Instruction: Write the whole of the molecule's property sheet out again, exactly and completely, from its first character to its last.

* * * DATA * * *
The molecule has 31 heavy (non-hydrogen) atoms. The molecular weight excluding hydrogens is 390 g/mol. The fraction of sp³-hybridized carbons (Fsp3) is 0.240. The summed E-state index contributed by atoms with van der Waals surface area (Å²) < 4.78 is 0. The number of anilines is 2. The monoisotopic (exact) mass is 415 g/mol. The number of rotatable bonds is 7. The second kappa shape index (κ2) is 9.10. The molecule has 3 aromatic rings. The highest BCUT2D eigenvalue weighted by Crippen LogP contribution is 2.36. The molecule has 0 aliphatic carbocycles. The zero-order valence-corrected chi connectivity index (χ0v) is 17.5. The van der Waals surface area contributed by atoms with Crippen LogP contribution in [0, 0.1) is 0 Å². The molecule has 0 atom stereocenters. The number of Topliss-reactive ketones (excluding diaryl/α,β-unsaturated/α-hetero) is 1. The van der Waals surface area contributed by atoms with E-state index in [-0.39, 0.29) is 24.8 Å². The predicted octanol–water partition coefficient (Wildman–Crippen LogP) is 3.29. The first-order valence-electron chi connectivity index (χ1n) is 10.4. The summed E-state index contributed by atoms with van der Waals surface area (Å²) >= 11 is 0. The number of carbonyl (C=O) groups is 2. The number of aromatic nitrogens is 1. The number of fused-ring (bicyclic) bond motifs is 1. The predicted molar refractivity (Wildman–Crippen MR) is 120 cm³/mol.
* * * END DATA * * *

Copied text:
The molecule has 31 heavy (non-hydrogen) atoms. The molecular weight excluding hydrogens is 390 g/mol. The fraction of sp³-hybridized carbons (Fsp3) is 0.240. The summed E-state index contributed by atoms with van der Waals surface area (Å²) < 4.78 is 0. The number of anilines is 2. The monoisotopic (exact) mass is 415 g/mol. The number of rotatable bonds is 7. The second kappa shape index (κ2) is 9.10. The molecule has 3 aromatic rings. The highest BCUT2D eigenvalue weighted by Crippen LogP contribution is 2.36. The molecule has 0 aliphatic carbocycles. The zero-order valence-corrected chi connectivity index (χ0v) is 17.5. The van der Waals surface area contributed by atoms with Crippen LogP contribution in [0, 0.1) is 0 Å². The molecule has 0 atom stereocenters. The number of Topliss-reactive ketones (excluding diaryl/α,β-unsaturated/α-hetero) is 1. The van der Waals surface area contributed by atoms with E-state index in [-0.39, 0.29) is 24.8 Å². The predicted octanol–water partition coefficient (Wildman–Crippen LogP) is 3.29. The first-order valence-electron chi connectivity index (χ1n) is 10.4. The summed E-state index contributed by atoms with van der Waals surface area (Å²) >= 11 is 0. The number of carbonyl (C=O) groups is 2. The number of aromatic nitrogens is 1. The number of fused-ring (bicyclic) bond motifs is 1. The predicted molar refractivity (Wildman–Crippen MR) is 120 cm³/mol.